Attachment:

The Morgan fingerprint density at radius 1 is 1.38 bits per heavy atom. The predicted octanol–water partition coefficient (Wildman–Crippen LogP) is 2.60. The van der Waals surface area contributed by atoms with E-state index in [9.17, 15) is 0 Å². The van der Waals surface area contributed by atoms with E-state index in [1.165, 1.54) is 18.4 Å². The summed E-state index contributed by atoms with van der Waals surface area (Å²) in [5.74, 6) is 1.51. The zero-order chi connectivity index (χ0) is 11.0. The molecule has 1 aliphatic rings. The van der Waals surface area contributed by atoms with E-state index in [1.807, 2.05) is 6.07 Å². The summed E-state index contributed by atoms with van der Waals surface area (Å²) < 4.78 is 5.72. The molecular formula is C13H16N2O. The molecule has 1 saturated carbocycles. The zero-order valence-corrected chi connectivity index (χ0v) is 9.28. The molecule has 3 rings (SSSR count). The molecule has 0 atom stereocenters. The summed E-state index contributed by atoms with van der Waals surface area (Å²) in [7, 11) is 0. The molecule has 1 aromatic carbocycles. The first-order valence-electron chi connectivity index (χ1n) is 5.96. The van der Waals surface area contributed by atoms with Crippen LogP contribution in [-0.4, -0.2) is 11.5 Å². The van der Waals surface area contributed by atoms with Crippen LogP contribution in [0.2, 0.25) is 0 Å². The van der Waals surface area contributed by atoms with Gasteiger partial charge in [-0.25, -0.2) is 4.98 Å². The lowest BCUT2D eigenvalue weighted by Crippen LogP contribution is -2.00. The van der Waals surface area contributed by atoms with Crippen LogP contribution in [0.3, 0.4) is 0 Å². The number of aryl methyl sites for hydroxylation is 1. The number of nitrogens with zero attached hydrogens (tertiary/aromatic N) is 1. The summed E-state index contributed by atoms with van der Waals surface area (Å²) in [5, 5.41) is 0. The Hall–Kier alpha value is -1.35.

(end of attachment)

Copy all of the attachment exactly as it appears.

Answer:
The Morgan fingerprint density at radius 1 is 1.38 bits per heavy atom. The predicted octanol–water partition coefficient (Wildman–Crippen LogP) is 2.60. The van der Waals surface area contributed by atoms with E-state index in [9.17, 15) is 0 Å². The van der Waals surface area contributed by atoms with E-state index in [1.165, 1.54) is 18.4 Å². The summed E-state index contributed by atoms with van der Waals surface area (Å²) in [5.74, 6) is 1.51. The zero-order chi connectivity index (χ0) is 11.0. The molecule has 1 aliphatic rings. The van der Waals surface area contributed by atoms with E-state index in [1.807, 2.05) is 6.07 Å². The summed E-state index contributed by atoms with van der Waals surface area (Å²) < 4.78 is 5.72. The molecular formula is C13H16N2O. The molecule has 1 saturated carbocycles. The zero-order valence-corrected chi connectivity index (χ0v) is 9.28. The molecule has 3 rings (SSSR count). The molecule has 0 atom stereocenters. The summed E-state index contributed by atoms with van der Waals surface area (Å²) in [7, 11) is 0. The molecule has 1 aromatic carbocycles. The first-order valence-electron chi connectivity index (χ1n) is 5.96. The van der Waals surface area contributed by atoms with Crippen LogP contribution in [-0.4, -0.2) is 11.5 Å². The van der Waals surface area contributed by atoms with Crippen LogP contribution in [0.2, 0.25) is 0 Å². The van der Waals surface area contributed by atoms with Gasteiger partial charge in [-0.25, -0.2) is 4.98 Å². The lowest BCUT2D eigenvalue weighted by Crippen LogP contribution is -2.00. The van der Waals surface area contributed by atoms with Crippen LogP contribution in [0.3, 0.4) is 0 Å². The number of aryl methyl sites for hydroxylation is 1. The number of nitrogens with zero attached hydrogens (tertiary/aromatic N) is 1. The summed E-state index contributed by atoms with van der Waals surface area (Å²) in [5, 5.41) is 0. The Hall–Kier alpha value is -1.35.